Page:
Happy with the music industry? Read Joel Rose’s recent NPR article, Why Is The Music Of 1968 So Enduring? ‘It Was Allowed To Be Art’.

“I realized that I was part of the rebellion, and not part of the establishment,” says (author John) Simon, who earned a degree in music from Princeton University before getting a staff job at Columbia Records. “Part of being the rebellion is, you could rebel musically in the studio. You didn’t have to be as formulaic as in the past.”

The management culture copies formulas for success in every walk of life, including, believe it or not, the church. Here we have an institution with little incentive to overcome cultural evil, for that would take them out of business. Instead, the message is always “you need us” in your life for protection against the culture and the possibility of going to hell.” We are taught to believe this is “truth,” so we behave as instructed, which helps the other managers stay on top and in charge. Ask yourself this: if churches aren’t a part of the management culture, why is the goodness of churches heaped on only those that are growing?

The management culture put Donald Trump in the White House. It was inevitable and predictable.

Another institution fully involved in the management culture is medicine. Doctors today are troubled by patients educated by other patients via patient websites who question both diagnosis and treatment. They don’t have time to argue, because other patients are jammed into a queue that’s part of the profit process from other managers. The authority of the doctor is rightly challenged by the spread of formerly protected knowledge, and I always point to the story of Lorenzo’s Oil and a statement by Lorenzo’s father: “The needs of the doctor are different than the needs of the patient.” Healthcare in the U.S. is an enormous mess, thanks to the fine work of the management culture.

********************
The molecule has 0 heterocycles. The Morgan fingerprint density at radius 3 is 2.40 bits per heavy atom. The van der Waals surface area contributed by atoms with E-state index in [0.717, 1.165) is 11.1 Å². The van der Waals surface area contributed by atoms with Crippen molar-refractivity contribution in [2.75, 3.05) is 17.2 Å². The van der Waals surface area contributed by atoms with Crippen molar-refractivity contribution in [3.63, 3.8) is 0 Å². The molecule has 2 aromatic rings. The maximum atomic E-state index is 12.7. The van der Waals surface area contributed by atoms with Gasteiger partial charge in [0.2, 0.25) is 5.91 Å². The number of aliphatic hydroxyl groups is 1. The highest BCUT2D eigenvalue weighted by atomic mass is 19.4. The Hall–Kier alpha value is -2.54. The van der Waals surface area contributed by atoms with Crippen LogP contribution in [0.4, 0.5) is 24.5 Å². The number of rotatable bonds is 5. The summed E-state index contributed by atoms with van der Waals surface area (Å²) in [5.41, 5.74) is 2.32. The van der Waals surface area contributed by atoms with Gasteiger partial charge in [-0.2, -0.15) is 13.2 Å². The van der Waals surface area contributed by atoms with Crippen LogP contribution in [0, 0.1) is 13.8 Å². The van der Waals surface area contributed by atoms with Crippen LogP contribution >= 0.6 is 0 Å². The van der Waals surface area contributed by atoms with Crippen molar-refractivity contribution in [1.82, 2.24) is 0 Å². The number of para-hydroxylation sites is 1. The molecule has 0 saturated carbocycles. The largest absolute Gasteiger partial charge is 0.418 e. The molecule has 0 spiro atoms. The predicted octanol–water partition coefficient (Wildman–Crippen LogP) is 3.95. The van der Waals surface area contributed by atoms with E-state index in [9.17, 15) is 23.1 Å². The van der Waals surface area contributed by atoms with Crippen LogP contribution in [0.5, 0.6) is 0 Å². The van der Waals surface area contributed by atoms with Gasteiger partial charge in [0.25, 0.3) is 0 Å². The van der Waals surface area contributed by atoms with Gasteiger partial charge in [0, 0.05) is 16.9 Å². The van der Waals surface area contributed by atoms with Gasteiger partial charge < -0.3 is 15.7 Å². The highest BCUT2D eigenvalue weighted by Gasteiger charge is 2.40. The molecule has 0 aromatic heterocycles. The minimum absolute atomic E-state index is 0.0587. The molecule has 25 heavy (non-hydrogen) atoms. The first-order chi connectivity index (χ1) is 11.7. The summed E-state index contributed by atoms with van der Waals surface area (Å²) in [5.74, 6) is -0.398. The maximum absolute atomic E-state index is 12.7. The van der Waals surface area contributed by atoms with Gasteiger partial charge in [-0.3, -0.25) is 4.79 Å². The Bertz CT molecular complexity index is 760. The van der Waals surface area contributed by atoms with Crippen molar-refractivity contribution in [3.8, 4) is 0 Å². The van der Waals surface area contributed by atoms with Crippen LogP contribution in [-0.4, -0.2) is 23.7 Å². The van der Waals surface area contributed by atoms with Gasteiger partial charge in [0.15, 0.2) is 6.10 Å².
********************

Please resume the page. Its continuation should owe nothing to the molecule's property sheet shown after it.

I can’t help but think this way after reading The Education of Henry Adams, who notes in the book that “The way of nature is change (chaotic); the dream of man is order.” Order is truly an unreachable dream, because human nature gets in the way. The only way to produce a form of it is to apply force. Self restraint requires sacrifice, and that’s not a hallmark of the human condition, and absent an internal governor, order requires the use of some form of bayonet at our backs. It’s good for the culture, right? Maybe not so much.